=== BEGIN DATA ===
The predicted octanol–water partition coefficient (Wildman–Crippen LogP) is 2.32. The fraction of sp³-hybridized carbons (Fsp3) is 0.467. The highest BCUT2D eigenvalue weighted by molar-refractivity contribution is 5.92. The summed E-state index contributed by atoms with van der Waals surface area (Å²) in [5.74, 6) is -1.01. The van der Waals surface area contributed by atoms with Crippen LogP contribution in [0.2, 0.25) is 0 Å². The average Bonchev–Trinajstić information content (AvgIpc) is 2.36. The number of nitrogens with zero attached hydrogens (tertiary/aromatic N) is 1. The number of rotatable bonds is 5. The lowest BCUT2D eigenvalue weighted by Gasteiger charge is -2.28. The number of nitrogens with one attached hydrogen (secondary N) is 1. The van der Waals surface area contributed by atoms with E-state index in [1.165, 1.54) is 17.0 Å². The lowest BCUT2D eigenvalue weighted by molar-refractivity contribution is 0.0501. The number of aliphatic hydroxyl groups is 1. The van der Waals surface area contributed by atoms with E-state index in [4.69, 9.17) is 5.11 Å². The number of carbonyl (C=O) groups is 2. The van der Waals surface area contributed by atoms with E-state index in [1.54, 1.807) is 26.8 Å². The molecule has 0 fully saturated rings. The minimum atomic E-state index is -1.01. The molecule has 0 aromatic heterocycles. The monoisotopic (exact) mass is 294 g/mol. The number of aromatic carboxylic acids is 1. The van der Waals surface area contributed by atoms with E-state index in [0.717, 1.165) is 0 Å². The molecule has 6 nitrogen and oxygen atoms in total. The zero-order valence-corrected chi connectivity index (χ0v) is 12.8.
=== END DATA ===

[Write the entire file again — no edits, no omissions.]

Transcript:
The predicted octanol–water partition coefficient (Wildman–Crippen LogP) is 2.32. The fraction of sp³-hybridized carbons (Fsp3) is 0.467. The highest BCUT2D eigenvalue weighted by molar-refractivity contribution is 5.92. The summed E-state index contributed by atoms with van der Waals surface area (Å²) in [5.74, 6) is -1.01. The van der Waals surface area contributed by atoms with Crippen LogP contribution in [0.2, 0.25) is 0 Å². The average Bonchev–Trinajstić information content (AvgIpc) is 2.36. The number of nitrogens with zero attached hydrogens (tertiary/aromatic N) is 1. The number of rotatable bonds is 5. The lowest BCUT2D eigenvalue weighted by Gasteiger charge is -2.28. The number of nitrogens with one attached hydrogen (secondary N) is 1. The van der Waals surface area contributed by atoms with E-state index in [1.165, 1.54) is 17.0 Å². The lowest BCUT2D eigenvalue weighted by molar-refractivity contribution is 0.0501. The number of aliphatic hydroxyl groups is 1. The van der Waals surface area contributed by atoms with E-state index in [4.69, 9.17) is 5.11 Å². The number of carbonyl (C=O) groups is 2. The van der Waals surface area contributed by atoms with E-state index in [1.54, 1.807) is 26.8 Å². The molecule has 0 fully saturated rings. The minimum atomic E-state index is -1.01. The molecule has 0 aromatic heterocycles. The monoisotopic (exact) mass is 294 g/mol. The number of aromatic carboxylic acids is 1. The van der Waals surface area contributed by atoms with E-state index in [0.717, 1.165) is 0 Å². The molecule has 6 nitrogen and oxygen atoms in total. The zero-order valence-corrected chi connectivity index (χ0v) is 12.8.